The Challenges Faced by Financial Advisors for Seniors
Most people aren’t prepared for retirement—or even close. Financial advisors for seniors are currently confronted with unprecedented political and economic uncertainty. In combination with the issues that surround an aging population, increasing life expectancy, and the rising cost of living, you have the perfect storm for millions of retirees at risk of outliving their retirement funds.
This Forbes Article highlights the challenge: ‘The Greatest Retirement Crisis In American History’ We are on the precipice of the greatest retirement crisis in the history of the world. In the decades to come, we will witness millions of elderly Americans, the Baby Boomers and others, slipping into poverty. Too frail to work, too poor to retire will become the “new normal” for many elderly Americans. Read More
Reverse Mortgages Provide An Answer: Homeowners age 62 and older who have either paid off their primary home in full or have a considerable amount of home equity can use a reverse mortgage to tap their housing wealth while still living in the home; the loan can be repaid when they move, sell or die. The Federal Housing Administration’s Home Equity Conversion Mortgage program is a commonly used one.
Some homeowners may be forced to reshape their opinions on reverse mortgages. As people live longer due to medical advances, more of them may need to get at their home equity to pay for their medical costs. Also relevant is that many Americans near retirement age have a considerable amount of wealth in housing equity; 25% of all wealth was held in the form of home equity in 2011, according to the U.S. Census Bureau.
Home Equity Conversion Mortgage for Home Purchase
Did you know senior borrowers age 62 and older can use a Home Equity Conversion Mortgage (HECM) to purchase a home?
Many senior borrowers have heard about the benefits of paying off an existing mortgage utilizing a reverse mortgage. However, many are still unaware that they can also purchase a new home by combining a reverse mortgage with a down payment.
This enables senior borrowers to purchase a new home without having to worry about making monthly mortgage payments (borrowers must remain current on property taxes, homeowner’s insurance and HOA dues).
Purchasing a home with a reverse mortgage is very similar to purchasing a home with a conventional mortgage. Call today to learn more about how reverse mortgages can help you increase your sales and help your customers increase their purchase power!
Home Equity Conversion Mortgage (HECM) for Home Purchase
Journal of Financial Planning Recognizes Reverse Mortgage Benefits ‘Reverse Mortgages Time Has Come’ Excerpted from Reverse Mortgages: Their Time Has Come by Scott Burns.
Reverse mortgages were long thought of as a last-ditch effort allowing retirees to stay in their homes, but that all might be changing, writes investment advisor Scott Burns, Chief Investment Strategist and Founder of AssetBuilder, in an recent article.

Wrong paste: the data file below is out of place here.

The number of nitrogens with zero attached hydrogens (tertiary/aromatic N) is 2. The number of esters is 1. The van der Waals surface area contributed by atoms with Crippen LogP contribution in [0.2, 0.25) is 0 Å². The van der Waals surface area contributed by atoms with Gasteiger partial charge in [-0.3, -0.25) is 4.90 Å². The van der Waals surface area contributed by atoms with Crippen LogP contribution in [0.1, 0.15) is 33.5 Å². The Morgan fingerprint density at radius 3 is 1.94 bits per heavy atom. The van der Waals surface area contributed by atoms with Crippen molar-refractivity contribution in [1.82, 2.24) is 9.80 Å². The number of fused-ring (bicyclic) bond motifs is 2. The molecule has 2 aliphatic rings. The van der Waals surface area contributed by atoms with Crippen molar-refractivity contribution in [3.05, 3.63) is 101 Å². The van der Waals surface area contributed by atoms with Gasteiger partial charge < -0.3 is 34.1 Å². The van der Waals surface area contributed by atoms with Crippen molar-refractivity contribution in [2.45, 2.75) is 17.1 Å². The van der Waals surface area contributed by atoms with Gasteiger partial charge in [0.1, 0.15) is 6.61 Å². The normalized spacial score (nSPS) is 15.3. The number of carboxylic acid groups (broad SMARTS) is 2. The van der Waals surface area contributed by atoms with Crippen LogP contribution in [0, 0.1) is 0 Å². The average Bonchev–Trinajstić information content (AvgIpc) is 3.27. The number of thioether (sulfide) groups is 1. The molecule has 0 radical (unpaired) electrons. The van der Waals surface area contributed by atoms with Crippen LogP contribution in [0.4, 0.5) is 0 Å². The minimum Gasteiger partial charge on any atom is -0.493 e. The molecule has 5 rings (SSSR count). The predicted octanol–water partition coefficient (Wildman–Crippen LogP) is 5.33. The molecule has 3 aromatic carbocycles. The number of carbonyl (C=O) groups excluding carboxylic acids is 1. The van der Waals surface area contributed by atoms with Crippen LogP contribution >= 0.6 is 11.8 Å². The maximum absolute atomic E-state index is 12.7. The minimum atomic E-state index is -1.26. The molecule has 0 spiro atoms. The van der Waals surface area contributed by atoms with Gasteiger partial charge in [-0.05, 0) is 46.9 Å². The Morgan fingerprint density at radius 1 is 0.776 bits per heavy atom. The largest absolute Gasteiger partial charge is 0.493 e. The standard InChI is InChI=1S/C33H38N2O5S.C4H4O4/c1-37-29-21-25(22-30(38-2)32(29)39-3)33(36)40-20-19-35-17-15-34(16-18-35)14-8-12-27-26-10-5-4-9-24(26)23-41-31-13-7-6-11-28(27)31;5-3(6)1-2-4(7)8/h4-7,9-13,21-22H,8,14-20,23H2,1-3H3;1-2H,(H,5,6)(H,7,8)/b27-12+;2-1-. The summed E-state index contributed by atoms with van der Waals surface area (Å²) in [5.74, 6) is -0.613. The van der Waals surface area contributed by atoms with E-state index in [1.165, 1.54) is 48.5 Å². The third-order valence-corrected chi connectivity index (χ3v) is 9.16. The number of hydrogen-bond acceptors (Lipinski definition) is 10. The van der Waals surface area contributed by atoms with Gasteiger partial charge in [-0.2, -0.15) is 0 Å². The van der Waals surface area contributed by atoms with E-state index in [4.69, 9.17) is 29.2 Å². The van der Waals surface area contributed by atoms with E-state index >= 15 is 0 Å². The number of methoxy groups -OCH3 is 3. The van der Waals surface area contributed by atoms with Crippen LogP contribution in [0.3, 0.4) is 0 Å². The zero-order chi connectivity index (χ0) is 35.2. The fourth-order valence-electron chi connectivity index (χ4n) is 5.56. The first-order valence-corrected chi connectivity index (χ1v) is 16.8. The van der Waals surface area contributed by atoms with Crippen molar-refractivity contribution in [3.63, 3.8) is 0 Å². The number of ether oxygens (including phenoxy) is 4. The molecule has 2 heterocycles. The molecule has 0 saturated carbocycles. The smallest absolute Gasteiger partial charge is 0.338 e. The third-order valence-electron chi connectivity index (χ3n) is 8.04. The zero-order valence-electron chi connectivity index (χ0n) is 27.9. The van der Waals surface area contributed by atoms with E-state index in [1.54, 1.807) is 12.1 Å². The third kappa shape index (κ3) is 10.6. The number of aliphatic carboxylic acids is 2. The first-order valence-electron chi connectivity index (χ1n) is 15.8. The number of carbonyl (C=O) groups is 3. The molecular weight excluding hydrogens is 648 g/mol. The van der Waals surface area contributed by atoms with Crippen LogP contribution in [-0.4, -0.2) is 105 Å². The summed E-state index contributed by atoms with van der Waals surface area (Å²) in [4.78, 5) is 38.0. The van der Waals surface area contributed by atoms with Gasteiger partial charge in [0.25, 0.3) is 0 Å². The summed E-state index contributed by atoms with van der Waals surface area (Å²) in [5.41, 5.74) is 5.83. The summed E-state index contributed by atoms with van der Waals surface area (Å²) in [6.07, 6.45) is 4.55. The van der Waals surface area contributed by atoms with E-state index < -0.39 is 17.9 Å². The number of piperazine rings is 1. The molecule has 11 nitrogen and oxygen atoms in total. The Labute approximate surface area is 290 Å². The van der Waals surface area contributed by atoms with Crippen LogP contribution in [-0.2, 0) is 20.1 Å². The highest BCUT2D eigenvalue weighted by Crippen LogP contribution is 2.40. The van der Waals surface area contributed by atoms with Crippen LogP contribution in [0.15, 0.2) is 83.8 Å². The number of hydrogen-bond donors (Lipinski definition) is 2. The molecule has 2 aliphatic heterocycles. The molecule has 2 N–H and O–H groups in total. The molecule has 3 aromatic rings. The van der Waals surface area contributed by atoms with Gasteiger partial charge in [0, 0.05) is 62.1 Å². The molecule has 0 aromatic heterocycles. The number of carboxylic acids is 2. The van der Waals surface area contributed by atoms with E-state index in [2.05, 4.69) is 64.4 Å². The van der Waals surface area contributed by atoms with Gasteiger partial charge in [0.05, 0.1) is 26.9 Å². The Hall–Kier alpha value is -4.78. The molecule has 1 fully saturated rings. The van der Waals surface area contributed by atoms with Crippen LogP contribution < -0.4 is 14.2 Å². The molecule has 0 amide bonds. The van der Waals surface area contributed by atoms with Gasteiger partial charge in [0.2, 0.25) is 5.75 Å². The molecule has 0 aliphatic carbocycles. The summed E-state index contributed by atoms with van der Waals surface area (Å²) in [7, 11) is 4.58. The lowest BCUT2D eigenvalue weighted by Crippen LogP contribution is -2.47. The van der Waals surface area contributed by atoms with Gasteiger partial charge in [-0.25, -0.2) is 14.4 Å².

“They were badges for people soon to be broke…” Burns writes. “I should confess that I shared that view. Based on reader mail, reverse mortgages were great examples of too-little-too-late. The vast majority of the people, who wrote in asking about reverse mortgages really needed to rethink where they lived, not draw down what was usually their last asset.”
He has since changed his mind, he writes.
Rather than the “Rodney Dangerfield of financial planning tools,” today Scott Burns sees value in a recent study conducted by Barry Sacks and Stephen Sacks, a Tax Attorney and Economist who recently penned an article in the Journal of Financial Planning to demonstrate an untapped market for reverse mortgages they found.
New Choice May Preserve Portfolios, Lower Cash Reserve Needs
Excerpted from the April 18, 2012 Financial Advisor Magazine article written by Karen DeMasters.
“A new type of reverse mortgage may be one key to enabling retirees to preserve portfolios and keep less cash in reserve, says Harold Evensky, a Financial Planner and nationally recognized expert on retirement issues.
The new federally insured Home Equity Conversion Mortgage, or HECM Saver, allows holders to establish a credit line but not draw on it unless the funds are needed. Payments on interest can be made when the holder chooses to do so or they can be deferred until the home is sold.
Unlike traditional reverse mortgages that provide a lump sum payment, the HECM can provide cash when needed, such as when the markets are down. This prevents the stockholder from having to sell stocks at a loss to get cash. The HECM can then be paid back when the markets are back up, Evensky says, which preserves the portfolio.
The new reverse mortgage is one factor changing the face of retirement planning, says Evensky of Evensky & Katz, a Wealth Management firm in Coral Gables, Fla. Evensky recently presented his view of changes in retirement planning at a webinar, The Future Ain’t What It Used to Be: The Ultimate Guide to Retirement Planning for Baby Boomers.
"Each day 10,000 baby boomers turn 65 and that will continue for the next 19 years, which makes the subject of retirement planning crucial", says Evensky, "and that planning needs to reflect some changes.”